Categories: Elsewhere

Shomeya: Bootstrap Theme vs. Barebones/Roll your own?

Wed, 18/03/2015 - 21:15

Some of the biggest arguments against using a framework like Bootstrap or Foundation, is that they are heavy, have inherited bad design choices, and overcomplicate things. Some people even go so far as to say to never use them. And these arguments are, at least semantically, right.

But the reality is this. You could have a totally lightweight, custom self-built car too.

Read more
Categories: Elsewhere

Lullabot: Wrapping AngularJS modules in Drupal CTools plugins

Wed, 18/03/2015 - 20:00

A crucial requirement for the MSNBC's recent online TV revamp was a highly interactive user interface that didn't interfere with the site's all-important video player. In our previous work on the main MSNBC site, we had used AngularJS to decouple complex front-end UI behaviors from the Drupal-powered backend. With that experience, using AngularJS for the new requirements was a no-brainer.

Categories: Elsewhere

Drupal Association News: Meet the DrupalCon Team

Wed, 18/03/2015 - 19:41

Putting on three DrupalCons each year requires a huge amount of manpower and dedication. It’s a labor of love, and wouldn’t be possible without teams of passionate volunteers, working with a dedicated staff at the Drupal Association.

Who is the Drupal Association’s DrupalCon team? For those who wonder about the people behind the magical events, we’ve put together this guide to the folks who make DrupalCon happen.

Rachel Friesen, Events Manager

Rachel (racheldrupal) has been with the Drupal Association for a year, and works as an events manager to guide the DrupalCon team through the entire process of planning and executing a DrupalCon. One of Rachel’s primary functions is to set strategy for each DrupalCon, including objectives for individual conventions and how to move towards future goals. Rachel is responsible for budgeting, working with contracts, and keeping the project moving.

When not making recommendations to the board about the location of the next DrupalCon or acting as the big cheese on site for events, Rachel enjoys curling, and grew up wanting to be a marine biologist. Her favorite part of each DrupalCon event is watching the reveal for the location of the next DrupalCon during the closing session.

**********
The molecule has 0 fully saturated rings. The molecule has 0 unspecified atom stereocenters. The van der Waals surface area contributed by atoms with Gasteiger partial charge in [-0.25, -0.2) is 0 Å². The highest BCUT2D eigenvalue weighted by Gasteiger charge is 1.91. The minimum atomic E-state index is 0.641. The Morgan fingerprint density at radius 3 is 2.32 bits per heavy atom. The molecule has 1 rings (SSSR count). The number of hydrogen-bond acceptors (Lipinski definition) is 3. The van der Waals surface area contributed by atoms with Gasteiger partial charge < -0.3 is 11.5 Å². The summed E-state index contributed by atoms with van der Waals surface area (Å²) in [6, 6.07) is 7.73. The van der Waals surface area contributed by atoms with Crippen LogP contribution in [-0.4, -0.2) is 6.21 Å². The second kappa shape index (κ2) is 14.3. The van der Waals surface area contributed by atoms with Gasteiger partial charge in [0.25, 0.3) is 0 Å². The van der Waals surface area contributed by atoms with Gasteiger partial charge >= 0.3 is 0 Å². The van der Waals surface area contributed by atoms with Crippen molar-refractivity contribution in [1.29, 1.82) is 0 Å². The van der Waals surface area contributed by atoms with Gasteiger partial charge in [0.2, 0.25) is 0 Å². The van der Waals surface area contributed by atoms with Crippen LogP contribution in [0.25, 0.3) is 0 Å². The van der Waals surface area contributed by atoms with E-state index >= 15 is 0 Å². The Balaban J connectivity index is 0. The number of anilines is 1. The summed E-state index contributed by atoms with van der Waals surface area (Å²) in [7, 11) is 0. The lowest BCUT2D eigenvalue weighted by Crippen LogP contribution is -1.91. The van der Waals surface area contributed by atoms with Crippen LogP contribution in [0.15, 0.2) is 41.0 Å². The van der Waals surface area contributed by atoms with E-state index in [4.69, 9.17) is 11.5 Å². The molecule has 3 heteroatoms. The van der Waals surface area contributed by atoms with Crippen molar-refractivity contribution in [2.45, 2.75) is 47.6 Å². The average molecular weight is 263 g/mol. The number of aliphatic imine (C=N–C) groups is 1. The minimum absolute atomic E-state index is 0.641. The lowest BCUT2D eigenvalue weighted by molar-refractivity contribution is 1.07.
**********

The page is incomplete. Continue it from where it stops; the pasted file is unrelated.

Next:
Amanda Gonser, Lead DrupalCon Coordinator

Amanda (amanda.drupal) joined the Drupal Association in October, and came to the Association with experience planning events around the world. As the Lead DrupalCon Coordinator, Amanda works with the community volunteers, manages the programming of each DrupalCon, and handles the website content. Amanda is working hard on DrupalCon Los Angeles and can’t wait to see it all come together this May.

Amanda spent nearly five years living in the Basque Country of Spain, and when not working, she devours books like some people eat chocolate. Amanda has two kitties who rule her life, and this year, she’s trying out her green thumb with her first flower garden.

Tina Krauss, DrupalCon Coordinator

Tina (tinakrauss) is the newest member of the DrupalCon team, and came on board in mid March. As a DrupalCon Coordinator, Tina will work with each con’s volunteers, assist in con programming and logistics, and work with website content. Tina is also focused on customer support and responds to tickets submitted to our Contact Us form related to the Cons.

A native of Germany, Tina moved to Portland, Oregon several years ago, where she currently resides. In her free time, Tina is an adventurer. She loves to travel around the world -- the farther, the better! She also enjoys outdoor activities like hiking, biking, backpacking, skiing, and more.

Timothy Constien, Sponsorship Fulfillment Coordinator

As Sponsorship Fulfillment Coordinator, Tim (timconstien) acts as a liaison between the Drupal Association’s revenue team and the DrupalCon team. His focus is on maintaining and building strong relationships with our sponsors, ensuring that sponsors’ DrupalCon experiences go above and beyond, and that each sponsor’s investment is maximized across every possible marketing platform, including social media, the DrupalCon website, at the DrupalCon event, and more.

Tim is an extreme sports enthusiast, and loves snowboarding and skateboarding. He also likes skiing and surfing, and the lifestyle around those sports. Tim enjoys spending his free time in Portland seeking out the city’s best cheap food and craft beers.

Categories: Elsewhere

Drupal Association News: A look back at Membership and changes for 2015

Wed, 18/03/2015 - 19:36

Are you interested in what is happening with Drupal Association membership? This is the first of two posts about our membership program. We've made some changes, but much remains the same. You may notice that the price slider has been removed from the contribution pages and it is replaced with price points that provide clearer options for paying. The new price points were selected after looking at the most frequent gift amounts from the slider. Don't worry, though: the minimum fee for membership will remain at the same levels as last year. We are also experimenting by testing graphics and placement of items on the pages and will let you know the results as you may find them useful for your own projects.

This slider on our contribution pages allowed members to choose a price to pay but it lacked information to guide members in selecting a price.

I want to explain why we moved away from the slider, but first, let's go over some history. The Drupal Association membership program began in 2007. For six years we kept membership dues at the same amounts. In 2013, we decided to make some changes after hearing from the community that there was a need for more price options. The idea was that, with flexible prices, more of the worldwide Drupal community could give back and become members while paying what they could afford.